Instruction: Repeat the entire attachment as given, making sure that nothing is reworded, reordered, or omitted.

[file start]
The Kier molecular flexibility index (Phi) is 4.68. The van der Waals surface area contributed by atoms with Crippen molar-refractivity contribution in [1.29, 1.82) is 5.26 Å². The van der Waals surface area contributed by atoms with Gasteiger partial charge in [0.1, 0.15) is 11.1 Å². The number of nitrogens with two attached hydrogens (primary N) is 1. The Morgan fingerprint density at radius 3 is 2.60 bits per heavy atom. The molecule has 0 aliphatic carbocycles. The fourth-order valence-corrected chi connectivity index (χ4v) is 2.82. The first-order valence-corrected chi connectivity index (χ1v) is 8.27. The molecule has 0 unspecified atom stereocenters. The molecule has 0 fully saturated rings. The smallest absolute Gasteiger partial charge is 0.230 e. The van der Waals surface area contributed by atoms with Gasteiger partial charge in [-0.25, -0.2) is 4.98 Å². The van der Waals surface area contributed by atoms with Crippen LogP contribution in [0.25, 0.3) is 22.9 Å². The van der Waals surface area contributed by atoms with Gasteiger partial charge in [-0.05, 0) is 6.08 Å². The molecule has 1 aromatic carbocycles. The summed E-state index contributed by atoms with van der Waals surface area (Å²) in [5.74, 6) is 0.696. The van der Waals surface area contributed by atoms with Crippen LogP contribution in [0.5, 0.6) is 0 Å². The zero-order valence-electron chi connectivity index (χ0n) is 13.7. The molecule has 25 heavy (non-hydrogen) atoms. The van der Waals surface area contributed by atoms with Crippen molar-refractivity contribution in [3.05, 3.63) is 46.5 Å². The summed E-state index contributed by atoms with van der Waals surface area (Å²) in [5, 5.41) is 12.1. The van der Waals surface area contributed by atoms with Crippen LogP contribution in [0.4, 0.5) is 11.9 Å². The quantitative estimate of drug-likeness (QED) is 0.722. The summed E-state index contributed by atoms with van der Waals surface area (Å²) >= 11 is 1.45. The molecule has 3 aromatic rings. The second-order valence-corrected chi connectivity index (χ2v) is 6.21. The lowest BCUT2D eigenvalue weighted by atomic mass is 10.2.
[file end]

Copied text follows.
The Kier molecular flexibility index (Phi) is 4.68. The van der Waals surface area contributed by atoms with Crippen molar-refractivity contribution in [1.29, 1.82) is 5.26 Å². The van der Waals surface area contributed by atoms with Gasteiger partial charge in [0.1, 0.15) is 11.1 Å². The number of nitrogens with two attached hydrogens (primary N) is 1. The Morgan fingerprint density at radius 3 is 2.60 bits per heavy atom. The molecule has 0 aliphatic carbocycles. The fourth-order valence-corrected chi connectivity index (χ4v) is 2.82. The first-order valence-corrected chi connectivity index (χ1v) is 8.27. The molecule has 0 unspecified atom stereocenters. The molecule has 0 fully saturated rings. The smallest absolute Gasteiger partial charge is 0.230 e. The van der Waals surface area contributed by atoms with Gasteiger partial charge in [-0.25, -0.2) is 4.98 Å². The van der Waals surface area contributed by atoms with Crippen LogP contribution in [0.25, 0.3) is 22.9 Å². The van der Waals surface area contributed by atoms with Gasteiger partial charge in [-0.05, 0) is 6.08 Å². The molecule has 1 aromatic carbocycles. The summed E-state index contributed by atoms with van der Waals surface area (Å²) in [5.74, 6) is 0.696. The van der Waals surface area contributed by atoms with Crippen LogP contribution in [0.5, 0.6) is 0 Å². The zero-order valence-electron chi connectivity index (χ0n) is 13.7. The molecule has 25 heavy (non-hydrogen) atoms. The van der Waals surface area contributed by atoms with Crippen molar-refractivity contribution in [3.05, 3.63) is 46.5 Å². The summed E-state index contributed by atoms with van der Waals surface area (Å²) in [5, 5.41) is 12.1. The van der Waals surface area contributed by atoms with Crippen LogP contribution in [0.4, 0.5) is 11.9 Å². The quantitative estimate of drug-likeness (QED) is 0.722. The summed E-state index contributed by atoms with van der Waals surface area (Å²) >= 11 is 1.45. The molecule has 3 aromatic rings. The second-order valence-corrected chi connectivity index (χ2v) is 6.21. The lowest BCUT2D eigenvalue weighted by atomic mass is 10.2.